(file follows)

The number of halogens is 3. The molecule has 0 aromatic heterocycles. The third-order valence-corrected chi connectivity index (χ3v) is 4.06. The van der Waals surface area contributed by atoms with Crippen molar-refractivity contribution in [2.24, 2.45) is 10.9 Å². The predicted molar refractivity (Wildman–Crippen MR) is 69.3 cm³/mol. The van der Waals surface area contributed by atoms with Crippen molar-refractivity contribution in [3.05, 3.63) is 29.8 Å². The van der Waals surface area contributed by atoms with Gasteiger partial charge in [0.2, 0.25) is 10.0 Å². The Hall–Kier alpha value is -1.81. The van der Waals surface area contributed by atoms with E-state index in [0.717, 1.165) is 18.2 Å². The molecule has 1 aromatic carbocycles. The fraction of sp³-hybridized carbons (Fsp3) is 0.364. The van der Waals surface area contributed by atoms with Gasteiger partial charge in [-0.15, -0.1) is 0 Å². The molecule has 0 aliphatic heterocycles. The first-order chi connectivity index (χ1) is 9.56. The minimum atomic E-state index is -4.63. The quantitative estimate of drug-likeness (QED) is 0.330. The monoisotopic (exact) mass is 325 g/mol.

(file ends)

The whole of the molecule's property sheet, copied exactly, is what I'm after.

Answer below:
The number of halogens is 3. The molecule has 0 aromatic heterocycles. The third-order valence-corrected chi connectivity index (χ3v) is 4.06. The van der Waals surface area contributed by atoms with Crippen molar-refractivity contribution in [2.24, 2.45) is 10.9 Å². The predicted molar refractivity (Wildman–Crippen MR) is 69.3 cm³/mol. The van der Waals surface area contributed by atoms with Crippen molar-refractivity contribution in [3.05, 3.63) is 29.8 Å². The van der Waals surface area contributed by atoms with Gasteiger partial charge in [0.2, 0.25) is 10.0 Å². The Hall–Kier alpha value is -1.81. The van der Waals surface area contributed by atoms with E-state index in [0.717, 1.165) is 18.2 Å². The molecule has 1 aromatic carbocycles. The fraction of sp³-hybridized carbons (Fsp3) is 0.364. The van der Waals surface area contributed by atoms with Gasteiger partial charge in [-0.15, -0.1) is 0 Å². The molecule has 0 aliphatic heterocycles. The first-order chi connectivity index (χ1) is 9.56. The minimum atomic E-state index is -4.63. The quantitative estimate of drug-likeness (QED) is 0.330. The monoisotopic (exact) mass is 325 g/mol.